Fatigue crack growth of arbitrary planar cracks in welded components

Pasi Lindroth*, Gary Marquis, Grzegorz Glinka

*Corresponding author for this work

    Research output: Contribution to journalArticleScientificpeer-review

    6 Citations (Scopus)


    Engineering components that are subjected to cyclic loads frequently contain imperfections which can rationally be assessed using linear elastic fracture mechanics. Fatigue crack growth models make use of the stress intensity factor (SIF) range and the maximum SIF or R-ratio to describe the driving force for crack propagation. Determining the stress intensity factor in welded components is difficult because the stress field is complex due to the structural geometry of the component, the local geometry of the weld and the residual stresses caused by the welding process. In many cases, the crack geometry will also be complex. Weight function (WF) solutions for numerous crack geometries have been published, e.g. for through cracks, edge cracks, surface cracks and corner cracks. However, the use of the WF for cracks of arbitrary shape is less developed. The point-load WF method for arbitrary planar cracks gives sufficiently accurate estimates of stress intensity factors for embedded cracks, but the results for the surface and edge cracks are less accurate. A new form of the general point-load WF more suitable for surface breaking cracks is proposed and is combined with a crack tip plasticity-based crack growth model. During numerical simulations, cracks are normally modelled using a discrete number of linear segments. A new method for shifting these segments as a crack advances is also proposed. The method is verified based on comparison with published experimental results for welded rectangular hollow section joint subjected to bending and torsion.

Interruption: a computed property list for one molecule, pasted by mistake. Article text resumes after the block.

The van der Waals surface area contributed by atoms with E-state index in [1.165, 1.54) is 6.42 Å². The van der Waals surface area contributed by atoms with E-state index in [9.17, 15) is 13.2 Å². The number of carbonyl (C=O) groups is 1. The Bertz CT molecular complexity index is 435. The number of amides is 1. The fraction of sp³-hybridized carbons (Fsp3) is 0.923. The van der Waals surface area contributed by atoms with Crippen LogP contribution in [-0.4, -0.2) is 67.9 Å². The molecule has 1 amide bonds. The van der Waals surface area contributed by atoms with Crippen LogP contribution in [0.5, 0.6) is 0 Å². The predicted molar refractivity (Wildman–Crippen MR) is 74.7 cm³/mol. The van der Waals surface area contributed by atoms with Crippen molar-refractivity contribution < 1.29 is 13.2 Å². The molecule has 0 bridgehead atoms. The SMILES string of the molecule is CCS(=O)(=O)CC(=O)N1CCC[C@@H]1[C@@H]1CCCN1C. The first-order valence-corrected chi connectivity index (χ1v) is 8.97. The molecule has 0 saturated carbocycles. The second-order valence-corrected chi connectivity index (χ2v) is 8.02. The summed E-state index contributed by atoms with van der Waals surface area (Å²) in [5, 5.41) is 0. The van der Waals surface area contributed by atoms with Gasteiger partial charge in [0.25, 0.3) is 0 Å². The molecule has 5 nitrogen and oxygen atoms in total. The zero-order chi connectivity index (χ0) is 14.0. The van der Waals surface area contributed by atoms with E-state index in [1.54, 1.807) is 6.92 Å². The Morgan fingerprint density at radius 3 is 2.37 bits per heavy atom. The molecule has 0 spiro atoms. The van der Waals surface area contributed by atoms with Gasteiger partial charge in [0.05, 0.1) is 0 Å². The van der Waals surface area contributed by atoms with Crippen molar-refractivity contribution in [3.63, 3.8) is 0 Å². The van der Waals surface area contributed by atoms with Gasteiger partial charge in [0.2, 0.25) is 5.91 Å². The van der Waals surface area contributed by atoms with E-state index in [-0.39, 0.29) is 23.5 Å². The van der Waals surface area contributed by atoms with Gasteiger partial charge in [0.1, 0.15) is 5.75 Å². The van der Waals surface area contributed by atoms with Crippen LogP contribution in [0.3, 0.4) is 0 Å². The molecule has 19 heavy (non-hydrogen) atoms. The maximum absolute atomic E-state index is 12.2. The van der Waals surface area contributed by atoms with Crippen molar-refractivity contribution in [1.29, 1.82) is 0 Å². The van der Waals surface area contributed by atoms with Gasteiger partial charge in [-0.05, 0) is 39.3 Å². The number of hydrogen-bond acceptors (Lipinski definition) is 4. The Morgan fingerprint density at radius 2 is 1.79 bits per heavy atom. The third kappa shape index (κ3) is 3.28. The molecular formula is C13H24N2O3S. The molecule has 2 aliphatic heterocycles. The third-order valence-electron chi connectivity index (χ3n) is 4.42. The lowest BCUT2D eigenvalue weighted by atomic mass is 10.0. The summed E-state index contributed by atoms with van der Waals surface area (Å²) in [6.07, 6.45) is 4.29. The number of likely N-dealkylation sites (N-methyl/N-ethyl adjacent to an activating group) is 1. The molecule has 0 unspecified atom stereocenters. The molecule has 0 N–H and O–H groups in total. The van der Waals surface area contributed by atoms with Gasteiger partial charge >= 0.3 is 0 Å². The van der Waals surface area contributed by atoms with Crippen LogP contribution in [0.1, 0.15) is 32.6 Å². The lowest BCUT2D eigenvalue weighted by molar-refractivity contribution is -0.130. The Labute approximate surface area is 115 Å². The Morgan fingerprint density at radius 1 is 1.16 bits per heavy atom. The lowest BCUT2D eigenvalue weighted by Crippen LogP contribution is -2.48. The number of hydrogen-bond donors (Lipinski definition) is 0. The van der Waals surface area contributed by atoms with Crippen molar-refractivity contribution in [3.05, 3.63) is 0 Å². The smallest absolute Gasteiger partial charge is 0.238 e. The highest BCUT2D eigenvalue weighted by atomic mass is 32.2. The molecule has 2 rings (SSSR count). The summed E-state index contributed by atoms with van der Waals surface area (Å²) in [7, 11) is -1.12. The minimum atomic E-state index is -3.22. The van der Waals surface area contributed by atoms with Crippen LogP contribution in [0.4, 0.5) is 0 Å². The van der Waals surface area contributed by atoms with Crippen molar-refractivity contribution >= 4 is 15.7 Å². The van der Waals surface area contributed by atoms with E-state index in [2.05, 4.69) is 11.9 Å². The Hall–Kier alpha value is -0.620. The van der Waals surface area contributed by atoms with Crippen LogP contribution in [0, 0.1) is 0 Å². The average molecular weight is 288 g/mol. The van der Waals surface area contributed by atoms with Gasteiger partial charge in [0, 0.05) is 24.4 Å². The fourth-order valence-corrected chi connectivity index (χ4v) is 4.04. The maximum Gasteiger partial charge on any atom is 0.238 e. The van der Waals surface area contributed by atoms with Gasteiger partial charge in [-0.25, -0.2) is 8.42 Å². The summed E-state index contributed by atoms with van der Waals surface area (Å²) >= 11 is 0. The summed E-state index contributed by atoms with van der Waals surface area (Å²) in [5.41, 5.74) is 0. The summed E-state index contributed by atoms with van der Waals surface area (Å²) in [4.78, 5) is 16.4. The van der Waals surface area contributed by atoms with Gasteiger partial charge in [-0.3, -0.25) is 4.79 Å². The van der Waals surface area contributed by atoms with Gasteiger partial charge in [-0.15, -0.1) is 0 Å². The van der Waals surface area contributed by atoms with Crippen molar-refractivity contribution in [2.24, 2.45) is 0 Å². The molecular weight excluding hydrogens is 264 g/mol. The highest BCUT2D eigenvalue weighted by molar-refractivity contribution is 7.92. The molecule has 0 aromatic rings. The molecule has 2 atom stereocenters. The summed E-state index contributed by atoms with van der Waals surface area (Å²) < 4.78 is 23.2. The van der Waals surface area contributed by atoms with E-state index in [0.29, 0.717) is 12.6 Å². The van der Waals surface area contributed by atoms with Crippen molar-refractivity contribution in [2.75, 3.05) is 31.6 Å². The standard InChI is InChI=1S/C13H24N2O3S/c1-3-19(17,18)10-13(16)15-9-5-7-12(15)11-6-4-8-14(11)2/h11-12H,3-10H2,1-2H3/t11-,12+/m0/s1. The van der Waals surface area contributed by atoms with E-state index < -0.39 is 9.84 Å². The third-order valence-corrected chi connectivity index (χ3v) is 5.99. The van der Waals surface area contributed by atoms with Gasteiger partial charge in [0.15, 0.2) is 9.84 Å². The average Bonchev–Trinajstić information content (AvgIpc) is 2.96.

Original languageEnglish
    Pages (from-to)425-435
    Number of pages11
    JournalWelding in the World
    Issue number3
    Publication statusPublished - May 2013
    MoE publication typeA1 Journal article-refereed


    • Fatigue crack growth
    • Fatigue assessment
    • Fatigue strength
    • Fracture mechanics
    • Weight functions
    • JOINTS
    • RATIO

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